The aim of this study was to determine whether recovery from a drop-foot at 6 months can be predicted within 72 h after stroke and to investigate the effect of timing on the accuracy of prediction. One hundred and five patients with a first-ever anterior circulation stroke without full voluntary ankle dorsiflexion in standing position following the Fugl-Meyer motor score at 72 h were included for further analysis. Determinants were measured within 72 h, and at days 5 and 9 after stroke onset. Multivariable logistic regression analysis was used to predict the recovery of full ankle dorsiflexion while standing at 6 months. Having the item 'Motricity Index ankle dorsiflexion 19 or more (full range of motion ankle dorsiflexion againsts gravity)' was the best predictive variable. The sensitivity was 0.74 [95% confidence interval (CI) 0.62-0.80], specificity was 0.72 (95% CI 0.62-0.81), positive predictive value was 0.74 (95% CI 0.63-0.82), and negative predictive value was 0.71 (95% CI 0.60-0.80). No significant changes at day 5 and 9 after stroke were found. In stroke patients, the presence of full ankle dorsiflexion against gravity within 72 h is an accurate predictor for the absence of a drop-foot at 6 months. The accuracy of prediction of true positives and negatives is irrespective of the time of assessment in a stroke unit. © 2013 Wolters Kluwer Health | Lippincott Williams & Wilkins.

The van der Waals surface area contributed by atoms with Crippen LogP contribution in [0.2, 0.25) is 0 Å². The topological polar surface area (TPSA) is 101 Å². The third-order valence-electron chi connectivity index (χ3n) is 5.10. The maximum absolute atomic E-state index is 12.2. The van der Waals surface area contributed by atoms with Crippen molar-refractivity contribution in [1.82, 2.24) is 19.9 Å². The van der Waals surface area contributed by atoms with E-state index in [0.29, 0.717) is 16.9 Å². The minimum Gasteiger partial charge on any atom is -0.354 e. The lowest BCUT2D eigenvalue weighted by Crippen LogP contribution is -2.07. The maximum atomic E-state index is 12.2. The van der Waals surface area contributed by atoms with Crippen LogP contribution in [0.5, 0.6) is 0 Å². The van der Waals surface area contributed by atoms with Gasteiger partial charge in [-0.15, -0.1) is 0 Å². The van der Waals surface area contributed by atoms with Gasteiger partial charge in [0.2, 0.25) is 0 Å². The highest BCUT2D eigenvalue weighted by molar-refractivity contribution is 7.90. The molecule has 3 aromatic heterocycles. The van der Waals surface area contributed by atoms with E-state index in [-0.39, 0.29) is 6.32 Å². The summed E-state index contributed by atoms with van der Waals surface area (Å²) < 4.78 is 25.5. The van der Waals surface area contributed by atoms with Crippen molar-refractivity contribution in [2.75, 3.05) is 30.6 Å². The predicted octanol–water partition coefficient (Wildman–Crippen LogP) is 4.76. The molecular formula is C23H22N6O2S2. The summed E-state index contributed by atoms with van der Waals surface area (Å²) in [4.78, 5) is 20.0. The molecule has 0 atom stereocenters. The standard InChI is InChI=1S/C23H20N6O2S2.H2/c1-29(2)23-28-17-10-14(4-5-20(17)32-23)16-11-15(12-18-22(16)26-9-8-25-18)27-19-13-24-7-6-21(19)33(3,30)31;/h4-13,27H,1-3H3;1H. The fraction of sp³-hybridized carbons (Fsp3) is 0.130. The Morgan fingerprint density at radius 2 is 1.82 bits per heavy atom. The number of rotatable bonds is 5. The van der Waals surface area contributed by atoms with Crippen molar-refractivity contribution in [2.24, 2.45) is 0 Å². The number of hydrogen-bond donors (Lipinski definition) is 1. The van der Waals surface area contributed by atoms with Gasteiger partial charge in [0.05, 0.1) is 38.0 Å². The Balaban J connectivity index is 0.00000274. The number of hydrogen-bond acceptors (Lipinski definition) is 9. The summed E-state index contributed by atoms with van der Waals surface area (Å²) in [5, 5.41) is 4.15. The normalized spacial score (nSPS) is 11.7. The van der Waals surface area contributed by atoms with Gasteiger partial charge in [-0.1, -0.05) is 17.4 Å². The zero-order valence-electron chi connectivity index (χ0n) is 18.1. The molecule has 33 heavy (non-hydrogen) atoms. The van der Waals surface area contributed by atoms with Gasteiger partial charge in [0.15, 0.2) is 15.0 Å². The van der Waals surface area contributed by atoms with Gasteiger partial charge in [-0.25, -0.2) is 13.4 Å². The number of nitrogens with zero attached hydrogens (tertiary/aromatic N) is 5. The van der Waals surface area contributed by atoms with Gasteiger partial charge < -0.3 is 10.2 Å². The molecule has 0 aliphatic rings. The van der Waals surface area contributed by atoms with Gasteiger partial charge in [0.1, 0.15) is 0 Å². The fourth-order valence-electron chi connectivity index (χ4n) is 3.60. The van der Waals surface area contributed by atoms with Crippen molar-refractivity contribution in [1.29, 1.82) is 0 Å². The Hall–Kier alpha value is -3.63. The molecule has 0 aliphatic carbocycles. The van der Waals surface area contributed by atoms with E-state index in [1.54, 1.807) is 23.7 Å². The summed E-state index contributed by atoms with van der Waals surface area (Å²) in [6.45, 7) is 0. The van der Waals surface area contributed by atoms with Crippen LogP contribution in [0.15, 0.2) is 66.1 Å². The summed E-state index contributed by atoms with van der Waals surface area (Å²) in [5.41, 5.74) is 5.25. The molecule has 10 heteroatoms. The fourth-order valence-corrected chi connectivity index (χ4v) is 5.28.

Cioncoloni, D., Veerbeek, J. M., van Wegen, E. E. H., & Kwakkel, G. (2013). Is it possible to accurately predict outcome of a drop-foot in patients admitted to a hospital stroke unit? International Journal of Rehabilitation Research, 36(4), 346-353. https://doi.org/10.1097/MRR.0b013e328360e55c